Brunel 200 Legacy Our Stories Make Waves.
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Community Workshops

OSMW, Our Stories Make Waves, came together in August 2005 as a group of artists to design, deliver and evaluate a series of creative community workshops for African diasporal communities along with a debate, and put on two public performances of their own work on board the ss Great Britain.

The OSMW members are professional Bristol based artists working in different media: Ros Martin, Ruth Pitter, Edson Burton, Valda Jackson and Jenny Davis.

Their aim? "To raise our voices" and have them heard as part of the Brunel 200 celebrations!

Our Stories Make Waves.

Undertaking face to face contact to engage black participants, through the workshops and the debate, meant that OSMW worked with a wide range of ages and backgrounds:

• two youth groups of 15 members
• 30 elders from Golden Agers in Easton
• a class of English as a second language learners (12 people at St Paul’s Learning Centre)
• the four workshops had 39 participants
• 70 people at the two Speakeasy Forums, visited by OSMW to discuss their work
• 30 people at the debate
• 115 audience members at the two performances

The community-based workshops were designed to attract African migrant women, in order to discuss issues such as migration, social classes, journeys and associated emotions, memories and opinions. The ss Great Britain was the focus for these groups and workshops, all of which concentrated on the period of 1852-1882 when the ship was used as an emigrant clipper. The resulting performances were the first ever live performances to take place in the dry dock.

Our Stories Make Waves.

Ros Martin, a Bristol-based playwright, film maker, poet and founder member of Bristol Black Women’s Writing Group said:

“For many of the participants taking part in our series of workshops, it has been their first ever time onboard ship. I don’t think I would have ever had the opportunity to go on board the ship myself, if it were not for this project. I really wanted the project to succeed, so whatever I felt it needed I endeavoured to provide. And because we are a black project working within our own community, we deserve nothing but the best!”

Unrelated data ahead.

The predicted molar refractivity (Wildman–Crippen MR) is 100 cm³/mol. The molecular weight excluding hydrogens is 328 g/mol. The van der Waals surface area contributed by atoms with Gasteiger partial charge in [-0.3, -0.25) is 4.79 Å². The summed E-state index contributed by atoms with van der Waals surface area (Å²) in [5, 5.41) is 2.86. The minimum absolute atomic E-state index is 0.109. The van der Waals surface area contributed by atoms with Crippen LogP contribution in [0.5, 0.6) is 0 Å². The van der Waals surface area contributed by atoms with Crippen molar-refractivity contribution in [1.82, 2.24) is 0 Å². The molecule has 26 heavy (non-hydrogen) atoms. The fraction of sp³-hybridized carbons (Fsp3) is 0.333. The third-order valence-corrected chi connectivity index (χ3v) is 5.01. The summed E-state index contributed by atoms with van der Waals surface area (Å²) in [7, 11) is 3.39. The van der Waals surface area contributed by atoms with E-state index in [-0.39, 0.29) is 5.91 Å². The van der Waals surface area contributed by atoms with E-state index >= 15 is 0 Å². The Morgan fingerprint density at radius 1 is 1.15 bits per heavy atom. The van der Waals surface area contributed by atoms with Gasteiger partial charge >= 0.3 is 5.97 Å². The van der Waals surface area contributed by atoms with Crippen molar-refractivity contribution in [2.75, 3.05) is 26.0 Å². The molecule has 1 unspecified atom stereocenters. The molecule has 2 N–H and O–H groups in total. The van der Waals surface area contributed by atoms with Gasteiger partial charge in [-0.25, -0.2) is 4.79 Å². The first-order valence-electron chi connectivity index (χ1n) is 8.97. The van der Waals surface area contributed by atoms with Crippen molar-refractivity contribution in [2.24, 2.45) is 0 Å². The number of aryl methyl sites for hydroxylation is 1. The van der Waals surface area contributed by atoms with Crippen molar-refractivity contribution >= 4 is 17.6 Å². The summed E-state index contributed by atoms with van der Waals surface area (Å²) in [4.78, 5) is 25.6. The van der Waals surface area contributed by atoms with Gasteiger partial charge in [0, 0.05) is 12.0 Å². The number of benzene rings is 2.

Communicating the theme of Brunel to a sector of Bristol’s population that might not see any worthwhile link or relevance to their lives – or that might even be actively hostile – was a challenge.

Frances Bell, Projects Manager at ss Great Britain, commented:

“Our experience has been very positive; we have had a good working relationship with OSMW and have enjoyed working with them. The partnership has enabled the ss Great Britain Trust, via OSMW, to begin the process to change the misperception amongst Bristol’s black community that the ship was a slave ship and to establish stronger links with the black community.”

One of the OSWM artists said:

“Suspicion remains – some people didn’t engage or attend performances because of preconceived ideas about Brunel. We were not able to make real inroads on those perceptions. Yet those who attended the workshops and the performances were fully focused, engaged, keen to learn and find out more about Brunel, and they found their experiences educational, positive and productive.”

The debate ‘Looking for Brunel’, at Kuumba Arts and Community Resource, attracted 30 people and provided a safe space for people to air their views through discussion. For those who attended it was an opportunity to appreciate the different views that were held. Feeling about the city ranged from indifference to recognising the potential the city provided that can often be overlooked. It was felt that engaging in projects such as OSMW has done, could enable them to have their voices heard.

Our Stories Make Waves.

For OSMW, this was the first time that this group of artists had worked collaboratively on a project. The experience provided learning and growth, as well as ideas, for them all:

“I’ve valued working with other artists who have excellent professional standards.”

“It’s hard work (being part of the OSMW team) but we can do it and succeed. It also makes you feel part of a team of very special people.”

“Make Waves performances along with the debate and creative workshops has been an enormously worthwhile and creative development experience for us as artists”.

Visitor feedback from performances included

“Brilliant. My son and I greatly enjoyed these performances – so good for our young people – well done.”

“Really enjoyed this event, I’ve lived in Bristol 40 years and never seen the ss boat close up, was a real pleasure, thought provoking, enchanting.”

“I thought Making Waves was excellent – such a wide range of interpretations of a theme – well done to everyone! And what a fantastic setting – with the seagulls flying overhead – you could almost believe you were a steerage passenger.”

Our Stories Make Waves.

Events calendar for the Our Stories Make Waves project

Tuesday 7 February 2006
Keeping Memories Safe – Creative journeying workshop

Wednesday 2 March 2006
Past Presence – Revisiting experiences of personal journeys

Wednesday 19 April 2006
Crossing the Line – An exploration of class, public and personal space

Saturday 20 May 2006
Anticipation – Preparing for the unknown

1 June 2006
Looking for Brunel – A debate exploring black reactions to icons of British History and culture commemorated in the cityscape

Wednesday 7 and Sunday 11 June 2006
Make Waves – Public performances of results of the above events

Photo diary

An audiovisual documentary of the project. Rollover movie to reveal playback controls.
(Flash 6 plug-in required)

Photography: Masthead: Laura Thorne. Content: Mark Simmons. (Excluding Photo diary).